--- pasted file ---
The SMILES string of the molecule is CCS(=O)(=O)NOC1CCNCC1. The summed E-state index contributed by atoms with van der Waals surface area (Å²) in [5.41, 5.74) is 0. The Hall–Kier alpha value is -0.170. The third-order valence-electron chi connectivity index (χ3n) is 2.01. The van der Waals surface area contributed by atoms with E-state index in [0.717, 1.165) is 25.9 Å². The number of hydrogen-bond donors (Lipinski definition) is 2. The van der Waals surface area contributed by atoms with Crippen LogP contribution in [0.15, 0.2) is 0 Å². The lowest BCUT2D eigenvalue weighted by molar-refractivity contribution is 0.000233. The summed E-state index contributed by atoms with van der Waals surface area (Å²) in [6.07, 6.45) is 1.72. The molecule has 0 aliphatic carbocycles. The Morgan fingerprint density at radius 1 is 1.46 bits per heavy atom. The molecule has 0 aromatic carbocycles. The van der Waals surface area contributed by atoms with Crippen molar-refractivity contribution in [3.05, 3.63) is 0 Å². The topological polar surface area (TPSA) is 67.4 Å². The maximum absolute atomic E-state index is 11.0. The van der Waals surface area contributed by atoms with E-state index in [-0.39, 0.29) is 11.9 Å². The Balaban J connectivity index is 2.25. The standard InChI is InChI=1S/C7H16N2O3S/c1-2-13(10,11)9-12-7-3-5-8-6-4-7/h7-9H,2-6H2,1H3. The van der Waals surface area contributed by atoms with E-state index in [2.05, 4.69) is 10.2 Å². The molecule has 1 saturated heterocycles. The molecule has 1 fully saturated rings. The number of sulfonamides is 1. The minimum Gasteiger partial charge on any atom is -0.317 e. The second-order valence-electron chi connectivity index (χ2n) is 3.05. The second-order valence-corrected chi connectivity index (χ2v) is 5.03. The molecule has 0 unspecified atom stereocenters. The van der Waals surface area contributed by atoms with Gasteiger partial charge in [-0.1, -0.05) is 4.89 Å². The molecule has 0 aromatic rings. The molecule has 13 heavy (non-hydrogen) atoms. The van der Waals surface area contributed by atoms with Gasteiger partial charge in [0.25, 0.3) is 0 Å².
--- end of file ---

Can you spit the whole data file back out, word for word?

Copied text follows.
The SMILES string of the molecule is CCS(=O)(=O)NOC1CCNCC1. The summed E-state index contributed by atoms with van der Waals surface area (Å²) in [5.41, 5.74) is 0. The Hall–Kier alpha value is -0.170. The third-order valence-electron chi connectivity index (χ3n) is 2.01. The van der Waals surface area contributed by atoms with E-state index in [0.717, 1.165) is 25.9 Å². The number of hydrogen-bond donors (Lipinski definition) is 2. The van der Waals surface area contributed by atoms with Crippen LogP contribution in [0.15, 0.2) is 0 Å². The lowest BCUT2D eigenvalue weighted by molar-refractivity contribution is 0.000233. The summed E-state index contributed by atoms with van der Waals surface area (Å²) in [6.07, 6.45) is 1.72. The molecule has 0 aliphatic carbocycles. The Morgan fingerprint density at radius 1 is 1.46 bits per heavy atom. The molecule has 0 aromatic carbocycles. The van der Waals surface area contributed by atoms with Crippen molar-refractivity contribution in [3.05, 3.63) is 0 Å². The topological polar surface area (TPSA) is 67.4 Å². The maximum absolute atomic E-state index is 11.0. The van der Waals surface area contributed by atoms with E-state index in [-0.39, 0.29) is 11.9 Å². The Balaban J connectivity index is 2.25. The standard InChI is InChI=1S/C7H16N2O3S/c1-2-13(10,11)9-12-7-3-5-8-6-4-7/h7-9H,2-6H2,1H3. The van der Waals surface area contributed by atoms with E-state index in [2.05, 4.69) is 10.2 Å². The molecule has 1 saturated heterocycles. The molecule has 1 fully saturated rings. The number of sulfonamides is 1. The minimum Gasteiger partial charge on any atom is -0.317 e. The second-order valence-electron chi connectivity index (χ2n) is 3.05. The second-order valence-corrected chi connectivity index (χ2v) is 5.03. The molecule has 0 unspecified atom stereocenters. The van der Waals surface area contributed by atoms with Gasteiger partial charge in [-0.1, -0.05) is 4.89 Å². The molecule has 0 aromatic rings. The molecule has 13 heavy (non-hydrogen) atoms. The van der Waals surface area contributed by atoms with Gasteiger partial charge in [0.25, 0.3) is 0 Å².